So you want some packing tips.
Don’t really have many good ones, to be honest. But I can tell you what I like to carry.
My backpack has all the usual stuff in it – underpants, toothbrush, pet giraffe – but I also carry a few things that might not be so obvious.
If you’ve been wondering what travel gear to take on your next expedition, or if you’re just curious as to what stuff I use, I’ve listed all the items of interest below. I’ll also update this list regularly as my backpack evolves (it always does!).
I’ve had this pack for around three years now. It’s 70 litres and I travel quite light so I always have spare room. The wheels are pretty banged up, mostly because I’ve been slamming them down stairs and on gravel roads etc, but they’re still alive. It’s a hybrid, meaning it has backpack straps as well as wheels. The straps aren’t the most comfortable, but I’ve only had to use them two or three times since I’ve had it. There are cheaper bags out there but this one has served me well. You can check it out at one of the online Kathmandu stores (all ship internationally):
I don’t have the space or the patience to carry one of those huge cameras. The RX-100 is one of the most powerful pocket sized cameras available and comes in 4 tiers. I use the second tier (M2) and that still has all sorts of fancy stuff I don’t know how to use. One handy feature is the wifi, meaning you can send photos straight to your phone and Instagram them. You can also connect it to your phone and use your phone as a remote. Plus it takes real good photos if you know what you’re doing. Fits in your pocket too. You can check it out here.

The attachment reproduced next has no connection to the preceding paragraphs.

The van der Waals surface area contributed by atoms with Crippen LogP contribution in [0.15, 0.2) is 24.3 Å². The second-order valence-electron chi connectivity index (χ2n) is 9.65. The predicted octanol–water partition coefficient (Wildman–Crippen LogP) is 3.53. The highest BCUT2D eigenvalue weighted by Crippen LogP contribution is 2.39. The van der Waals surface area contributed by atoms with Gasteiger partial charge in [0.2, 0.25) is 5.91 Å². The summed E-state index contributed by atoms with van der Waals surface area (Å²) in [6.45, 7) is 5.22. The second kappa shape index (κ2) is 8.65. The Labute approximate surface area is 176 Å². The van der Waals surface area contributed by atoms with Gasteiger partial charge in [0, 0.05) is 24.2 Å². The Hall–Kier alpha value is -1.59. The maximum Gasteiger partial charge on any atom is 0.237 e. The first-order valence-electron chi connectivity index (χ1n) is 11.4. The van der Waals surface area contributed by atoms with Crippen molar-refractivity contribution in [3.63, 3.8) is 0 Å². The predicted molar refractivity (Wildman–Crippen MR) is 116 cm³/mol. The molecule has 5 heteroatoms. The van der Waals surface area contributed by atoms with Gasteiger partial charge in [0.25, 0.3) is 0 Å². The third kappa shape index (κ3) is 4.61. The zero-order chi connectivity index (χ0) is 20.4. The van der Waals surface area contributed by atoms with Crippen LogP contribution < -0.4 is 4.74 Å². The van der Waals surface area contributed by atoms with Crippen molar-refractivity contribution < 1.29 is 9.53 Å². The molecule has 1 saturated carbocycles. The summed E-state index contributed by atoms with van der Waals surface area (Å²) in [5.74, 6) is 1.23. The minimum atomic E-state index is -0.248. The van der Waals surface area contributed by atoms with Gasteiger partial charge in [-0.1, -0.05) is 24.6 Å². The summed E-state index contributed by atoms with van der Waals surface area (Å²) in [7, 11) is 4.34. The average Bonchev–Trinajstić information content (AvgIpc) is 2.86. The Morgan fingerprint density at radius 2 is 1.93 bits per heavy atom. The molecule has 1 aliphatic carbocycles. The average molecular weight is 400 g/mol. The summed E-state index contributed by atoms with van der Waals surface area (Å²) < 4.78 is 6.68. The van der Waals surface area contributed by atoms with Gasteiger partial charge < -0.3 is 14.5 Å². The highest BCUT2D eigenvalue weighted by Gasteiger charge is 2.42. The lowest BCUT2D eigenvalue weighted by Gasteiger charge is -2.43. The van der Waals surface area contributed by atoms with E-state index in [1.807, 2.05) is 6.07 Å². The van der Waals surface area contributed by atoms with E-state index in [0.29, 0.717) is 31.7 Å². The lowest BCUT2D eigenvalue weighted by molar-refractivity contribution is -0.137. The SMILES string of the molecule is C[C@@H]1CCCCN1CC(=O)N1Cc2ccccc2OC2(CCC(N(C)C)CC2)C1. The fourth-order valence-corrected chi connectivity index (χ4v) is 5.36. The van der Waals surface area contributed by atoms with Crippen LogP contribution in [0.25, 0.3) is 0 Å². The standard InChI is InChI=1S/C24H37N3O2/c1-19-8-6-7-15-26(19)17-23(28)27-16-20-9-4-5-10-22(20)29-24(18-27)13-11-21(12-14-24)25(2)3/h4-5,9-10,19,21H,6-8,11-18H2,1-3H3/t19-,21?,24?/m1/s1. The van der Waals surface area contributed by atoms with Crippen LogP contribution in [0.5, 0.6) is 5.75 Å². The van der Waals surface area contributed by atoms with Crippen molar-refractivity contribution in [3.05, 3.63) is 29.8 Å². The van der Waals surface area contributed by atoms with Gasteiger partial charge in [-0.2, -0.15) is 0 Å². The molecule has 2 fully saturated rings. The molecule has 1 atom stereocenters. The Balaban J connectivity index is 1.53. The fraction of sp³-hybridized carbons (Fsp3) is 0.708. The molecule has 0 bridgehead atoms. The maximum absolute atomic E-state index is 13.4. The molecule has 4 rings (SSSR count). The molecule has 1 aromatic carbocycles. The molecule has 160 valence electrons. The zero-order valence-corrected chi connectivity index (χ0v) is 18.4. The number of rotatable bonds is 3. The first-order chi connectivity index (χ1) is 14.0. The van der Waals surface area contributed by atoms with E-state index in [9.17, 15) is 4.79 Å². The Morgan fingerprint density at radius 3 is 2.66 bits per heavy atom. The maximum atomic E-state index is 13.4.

You’ve probably guessed I’m not a “spend $1,000 on a phone kind of guy”, but I still need something fast enough to work from and a camera good enough to take super handsome selfies with. I’ve been using the Nexus 5, and recently upgraded to the 5X. It’s really fast and capable, released under Google and about 60% cheaper than an iPhone. Screen size also makes it big enough to double as my Kindle (with Kindle app). Check it out here.